In the end we missed first place by 1/10th of a second. We were pretty proud of that second place after the day we had! We got a lesson in personality. Feather is not Mickey. We will need to learn and respect who she is. It is all about personality.

Life Goes On-

Bruno has been taking center stage the last few days but today was a day to catch up with family and friends.  Of course, I have been seeing my mom each day, a couple of days the visits have been a little rushed but I have gotten over each day.  It seems like there is something in the water there with all the residents a little more on edge and nuttier than usual.  One man had searched endlessly for his wife when he first came to the facility but finally had been settling in pretty well.  Last night he was going door to door (and opening each door without warning) looking for the dining room.  Twice he walked into my mom’s room as I was helping her dress for dinner.  The third time I just asked him if he wanted to wait and walk down with us.  He said okay and sat down on my mom’s bed to wait.  In loud stage whisper, mom looked at me and said, “Do you think he is going to break it?”  I told her I hoped not.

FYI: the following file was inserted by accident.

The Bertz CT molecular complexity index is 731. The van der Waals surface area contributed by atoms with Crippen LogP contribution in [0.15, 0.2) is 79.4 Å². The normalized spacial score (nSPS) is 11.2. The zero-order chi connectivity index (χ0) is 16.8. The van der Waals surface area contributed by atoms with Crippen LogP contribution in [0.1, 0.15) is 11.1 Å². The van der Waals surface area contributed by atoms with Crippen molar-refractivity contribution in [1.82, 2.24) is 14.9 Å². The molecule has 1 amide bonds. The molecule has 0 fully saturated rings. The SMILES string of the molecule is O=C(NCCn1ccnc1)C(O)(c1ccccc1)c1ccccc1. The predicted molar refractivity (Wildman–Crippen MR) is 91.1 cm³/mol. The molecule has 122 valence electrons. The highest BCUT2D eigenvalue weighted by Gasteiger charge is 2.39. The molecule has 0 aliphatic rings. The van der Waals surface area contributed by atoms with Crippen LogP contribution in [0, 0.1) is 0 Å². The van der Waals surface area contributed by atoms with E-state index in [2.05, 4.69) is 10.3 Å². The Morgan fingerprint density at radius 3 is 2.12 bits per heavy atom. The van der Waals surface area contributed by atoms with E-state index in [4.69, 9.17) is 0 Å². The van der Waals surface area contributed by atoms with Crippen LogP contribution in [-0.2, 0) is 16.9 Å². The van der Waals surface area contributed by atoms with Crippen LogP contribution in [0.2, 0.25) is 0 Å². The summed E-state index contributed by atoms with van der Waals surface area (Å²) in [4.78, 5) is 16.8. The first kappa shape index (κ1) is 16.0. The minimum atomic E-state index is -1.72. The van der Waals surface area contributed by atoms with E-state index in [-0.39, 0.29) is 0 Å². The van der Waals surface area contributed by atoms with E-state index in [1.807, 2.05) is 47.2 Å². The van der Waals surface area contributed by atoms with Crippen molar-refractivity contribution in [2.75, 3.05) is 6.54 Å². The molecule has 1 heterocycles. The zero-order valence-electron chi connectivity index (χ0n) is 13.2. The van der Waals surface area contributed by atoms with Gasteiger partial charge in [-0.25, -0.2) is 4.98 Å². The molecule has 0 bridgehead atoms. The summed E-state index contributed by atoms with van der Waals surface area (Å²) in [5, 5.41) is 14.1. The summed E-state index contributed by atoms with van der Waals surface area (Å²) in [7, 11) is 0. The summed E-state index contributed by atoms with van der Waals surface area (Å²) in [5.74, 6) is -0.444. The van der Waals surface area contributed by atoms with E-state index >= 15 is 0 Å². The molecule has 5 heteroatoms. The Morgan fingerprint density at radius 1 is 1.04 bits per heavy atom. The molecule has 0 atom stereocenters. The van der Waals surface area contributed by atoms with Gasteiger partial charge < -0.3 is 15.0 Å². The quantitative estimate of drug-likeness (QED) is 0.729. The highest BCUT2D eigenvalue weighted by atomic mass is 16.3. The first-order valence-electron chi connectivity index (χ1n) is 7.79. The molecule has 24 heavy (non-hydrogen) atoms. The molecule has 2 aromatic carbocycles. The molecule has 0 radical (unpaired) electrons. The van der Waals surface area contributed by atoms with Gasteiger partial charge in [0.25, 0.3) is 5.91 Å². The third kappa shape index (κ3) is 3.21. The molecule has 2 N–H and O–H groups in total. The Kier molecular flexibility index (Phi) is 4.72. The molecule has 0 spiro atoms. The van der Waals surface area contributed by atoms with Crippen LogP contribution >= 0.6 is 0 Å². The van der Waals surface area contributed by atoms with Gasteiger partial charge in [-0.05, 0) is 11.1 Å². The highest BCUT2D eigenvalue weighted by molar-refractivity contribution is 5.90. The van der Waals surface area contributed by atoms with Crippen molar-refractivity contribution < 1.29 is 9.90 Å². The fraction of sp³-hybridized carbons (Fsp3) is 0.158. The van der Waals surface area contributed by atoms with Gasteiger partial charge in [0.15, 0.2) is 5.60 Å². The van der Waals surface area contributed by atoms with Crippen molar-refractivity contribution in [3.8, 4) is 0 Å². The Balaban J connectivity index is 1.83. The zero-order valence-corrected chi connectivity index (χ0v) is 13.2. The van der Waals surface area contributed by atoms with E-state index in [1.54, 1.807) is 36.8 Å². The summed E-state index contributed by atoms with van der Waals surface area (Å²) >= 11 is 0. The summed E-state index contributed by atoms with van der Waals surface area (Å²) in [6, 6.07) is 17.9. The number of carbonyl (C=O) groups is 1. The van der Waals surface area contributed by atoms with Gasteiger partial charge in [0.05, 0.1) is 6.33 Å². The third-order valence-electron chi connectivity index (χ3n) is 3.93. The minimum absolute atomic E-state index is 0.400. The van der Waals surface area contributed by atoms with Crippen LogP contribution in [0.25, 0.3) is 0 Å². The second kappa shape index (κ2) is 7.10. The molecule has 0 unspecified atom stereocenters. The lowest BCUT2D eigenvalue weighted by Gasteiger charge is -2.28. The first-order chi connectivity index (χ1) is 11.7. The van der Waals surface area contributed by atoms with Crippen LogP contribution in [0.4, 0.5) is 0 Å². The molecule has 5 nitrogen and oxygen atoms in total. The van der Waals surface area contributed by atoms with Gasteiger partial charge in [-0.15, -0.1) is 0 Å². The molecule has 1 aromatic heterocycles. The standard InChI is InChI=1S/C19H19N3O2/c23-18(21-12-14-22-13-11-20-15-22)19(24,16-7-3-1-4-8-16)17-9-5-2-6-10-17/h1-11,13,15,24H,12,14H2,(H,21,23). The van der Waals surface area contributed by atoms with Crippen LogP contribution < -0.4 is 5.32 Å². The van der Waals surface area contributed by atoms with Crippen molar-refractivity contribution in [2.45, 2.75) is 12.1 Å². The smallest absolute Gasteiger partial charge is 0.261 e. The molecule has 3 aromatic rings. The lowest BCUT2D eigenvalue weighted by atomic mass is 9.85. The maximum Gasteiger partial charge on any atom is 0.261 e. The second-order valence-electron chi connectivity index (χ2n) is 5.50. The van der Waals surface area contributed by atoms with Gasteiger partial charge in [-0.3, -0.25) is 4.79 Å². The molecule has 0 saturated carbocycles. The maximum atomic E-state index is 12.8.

Tonight one of our favorite residents was distraught over some men that were coming into the place and scaring her.  I am pretty sure it could have been the man we just talked about so I asked if she wanted to stay with us for awhile.  She asked Lauren over and over if that ever happened to her (that men had scared her). Then she started rearranging Lauren’s hair.  Another lady was convinced her room was on fire and was rushing down the hall with her purse intent on evacuating the facility. It is hard enough to get Lauren to go with me and I doubt she will volunteer for a while after tonight.